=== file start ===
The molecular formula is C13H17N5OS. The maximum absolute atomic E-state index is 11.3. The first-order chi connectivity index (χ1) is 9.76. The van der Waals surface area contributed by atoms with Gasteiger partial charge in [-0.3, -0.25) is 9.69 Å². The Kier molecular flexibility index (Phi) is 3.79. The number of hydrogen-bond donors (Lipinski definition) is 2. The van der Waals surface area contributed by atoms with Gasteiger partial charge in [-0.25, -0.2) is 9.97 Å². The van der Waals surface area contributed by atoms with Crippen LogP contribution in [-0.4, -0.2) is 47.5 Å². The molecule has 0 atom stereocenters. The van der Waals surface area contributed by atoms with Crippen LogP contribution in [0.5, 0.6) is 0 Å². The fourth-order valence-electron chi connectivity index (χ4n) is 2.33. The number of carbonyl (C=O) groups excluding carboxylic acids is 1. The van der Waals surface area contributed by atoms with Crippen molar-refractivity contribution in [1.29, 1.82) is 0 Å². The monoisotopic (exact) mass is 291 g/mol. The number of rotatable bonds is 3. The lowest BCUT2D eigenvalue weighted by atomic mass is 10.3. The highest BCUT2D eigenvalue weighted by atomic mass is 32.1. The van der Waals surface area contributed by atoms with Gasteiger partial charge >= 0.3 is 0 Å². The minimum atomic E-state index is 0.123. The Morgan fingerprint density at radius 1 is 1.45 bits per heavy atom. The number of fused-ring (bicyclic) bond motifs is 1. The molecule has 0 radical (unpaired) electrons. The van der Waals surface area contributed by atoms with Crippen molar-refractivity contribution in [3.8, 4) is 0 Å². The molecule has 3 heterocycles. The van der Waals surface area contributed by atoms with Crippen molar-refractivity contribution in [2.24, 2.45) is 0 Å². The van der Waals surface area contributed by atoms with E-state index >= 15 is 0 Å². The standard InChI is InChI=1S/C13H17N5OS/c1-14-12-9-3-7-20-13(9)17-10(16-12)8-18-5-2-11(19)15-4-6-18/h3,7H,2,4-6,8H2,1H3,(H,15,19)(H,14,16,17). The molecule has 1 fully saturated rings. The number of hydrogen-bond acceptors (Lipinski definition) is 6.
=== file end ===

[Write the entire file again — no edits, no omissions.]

The molecular formula is C13H17N5OS. The maximum absolute atomic E-state index is 11.3. The first-order chi connectivity index (χ1) is 9.76. The van der Waals surface area contributed by atoms with Gasteiger partial charge in [-0.3, -0.25) is 9.69 Å². The Kier molecular flexibility index (Phi) is 3.79. The number of hydrogen-bond donors (Lipinski definition) is 2. The van der Waals surface area contributed by atoms with Gasteiger partial charge in [-0.25, -0.2) is 9.97 Å². The van der Waals surface area contributed by atoms with Crippen LogP contribution in [-0.4, -0.2) is 47.5 Å². The molecule has 0 atom stereocenters. The van der Waals surface area contributed by atoms with Crippen LogP contribution in [0.5, 0.6) is 0 Å². The fourth-order valence-electron chi connectivity index (χ4n) is 2.33. The number of carbonyl (C=O) groups excluding carboxylic acids is 1. The van der Waals surface area contributed by atoms with Crippen molar-refractivity contribution in [1.29, 1.82) is 0 Å². The monoisotopic (exact) mass is 291 g/mol. The number of rotatable bonds is 3. The lowest BCUT2D eigenvalue weighted by atomic mass is 10.3. The highest BCUT2D eigenvalue weighted by atomic mass is 32.1. The van der Waals surface area contributed by atoms with Gasteiger partial charge >= 0.3 is 0 Å². The minimum atomic E-state index is 0.123. The Morgan fingerprint density at radius 1 is 1.45 bits per heavy atom. The number of fused-ring (bicyclic) bond motifs is 1. The molecule has 0 radical (unpaired) electrons. The van der Waals surface area contributed by atoms with Crippen molar-refractivity contribution in [3.8, 4) is 0 Å². The molecule has 3 heterocycles. The van der Waals surface area contributed by atoms with Crippen molar-refractivity contribution in [2.24, 2.45) is 0 Å². The van der Waals surface area contributed by atoms with E-state index >= 15 is 0 Å². The standard InChI is InChI=1S/C13H17N5OS/c1-14-12-9-3-7-20-13(9)17-10(16-12)8-18-5-2-11(19)15-4-6-18/h3,7H,2,4-6,8H2,1H3,(H,15,19)(H,14,16,17). The molecule has 1 fully saturated rings. The number of hydrogen-bond acceptors (Lipinski definition) is 6.